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Google plans for Luxembourg centre may be in doubt
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Google plans for Luxembourg centre may be in doubt

by Emery P. DALESIO 2 min. 04.05.2022
Original proposals for data hub could be revised, says Economy Minister, despite legal victories for tech giant against campaigners
Google officials discuss their company's plans for a data centre in Bissen during a town meeting in November 2019
Google officials discuss their company's plans for a data centre in Bissen during a town meeting in November 2019
Photo credit: Gerry Huberty

By Emery P. Dalesio and Yannick Hansen

Luxembourg's government remains in support of plans by US tech giant Google to build a massive data centre in the country, but the economy minister on Wednesday raised doubts about whether the company still has the same goal after waging a long court fight.

Economy Minister Franz Fayot said he wouldn't be surprised if Google ended up changing its original plans, given that an environmental group's legal fight against the data centre lasted for three years before its conclusion in March.

However, discussions Fayot has had with Google do not indicate the company has given up on Luxembourg, he said.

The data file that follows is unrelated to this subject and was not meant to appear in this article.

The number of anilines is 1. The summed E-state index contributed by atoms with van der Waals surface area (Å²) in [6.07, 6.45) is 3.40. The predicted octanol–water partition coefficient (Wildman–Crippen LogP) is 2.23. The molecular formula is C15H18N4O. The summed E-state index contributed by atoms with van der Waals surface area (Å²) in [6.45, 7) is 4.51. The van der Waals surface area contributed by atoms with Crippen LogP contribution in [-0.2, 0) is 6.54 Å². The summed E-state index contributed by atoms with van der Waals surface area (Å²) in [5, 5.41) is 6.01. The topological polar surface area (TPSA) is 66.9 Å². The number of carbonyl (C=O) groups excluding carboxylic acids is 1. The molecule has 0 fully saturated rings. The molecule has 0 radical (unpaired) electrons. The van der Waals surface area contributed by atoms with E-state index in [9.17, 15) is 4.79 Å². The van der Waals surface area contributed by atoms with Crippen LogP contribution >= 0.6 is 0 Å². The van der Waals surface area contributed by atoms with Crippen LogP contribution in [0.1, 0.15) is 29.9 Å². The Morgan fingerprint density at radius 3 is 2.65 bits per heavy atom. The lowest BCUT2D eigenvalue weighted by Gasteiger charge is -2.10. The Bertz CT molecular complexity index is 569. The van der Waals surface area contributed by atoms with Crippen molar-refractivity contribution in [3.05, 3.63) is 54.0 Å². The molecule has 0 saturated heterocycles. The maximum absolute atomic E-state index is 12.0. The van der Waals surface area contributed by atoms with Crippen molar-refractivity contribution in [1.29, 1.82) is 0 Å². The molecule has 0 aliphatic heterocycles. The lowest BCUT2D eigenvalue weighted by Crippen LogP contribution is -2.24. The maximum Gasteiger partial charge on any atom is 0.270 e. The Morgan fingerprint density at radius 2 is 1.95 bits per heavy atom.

The economy minister said he “would not be surprised" if the project were to "look differently" compared to when Google first pitched the plans several years ago. “In the context of (Google’s) investments in our neighbouring region, one should assume that Google (may) revise the strategic importance and orientation of the project in Luxembourg,” Fayot added. 

Google has built five data centres since 2007 in the neighbouring Belgian province of Wallonia, investing more than €1.6 billion. The company's vigorous expansion across Europe during 2021 included the purchase of more than 50 hectares in Wallonia that could be used for further growth there, local media reported late last year.

Google did not respond to requests for comment on Wednesday.

The environmental campaign group, Mouvement écologique, last summer lost court challenges seeking to slow or stop the vast warehouse of computer servers that they argue could require 8% to 10% of the country's limited water supplies. 

Google refused to disclose its exact requirements for cooling the servers, arguing in court that would enable its rivals to figure out important details of its business plans.

However, judges did allow the environmental group to contest whether permissions allowing Google to build on land in Bissen complied with the country's law on natural conservation. The campaigners lost that challenge to land reclassification two months ago, Mouvement écologique President Blanche Weber confirmed to The Luxembourg Times.

In a separate legal case, the environmental organisation last year also failed to persuade judges to publish a document outlining any promises Luxembourg government officials made to lure Google. Mouvement écologique said it had sought to reveal how much water and electricity Google had been promised at the Luxembourg site.


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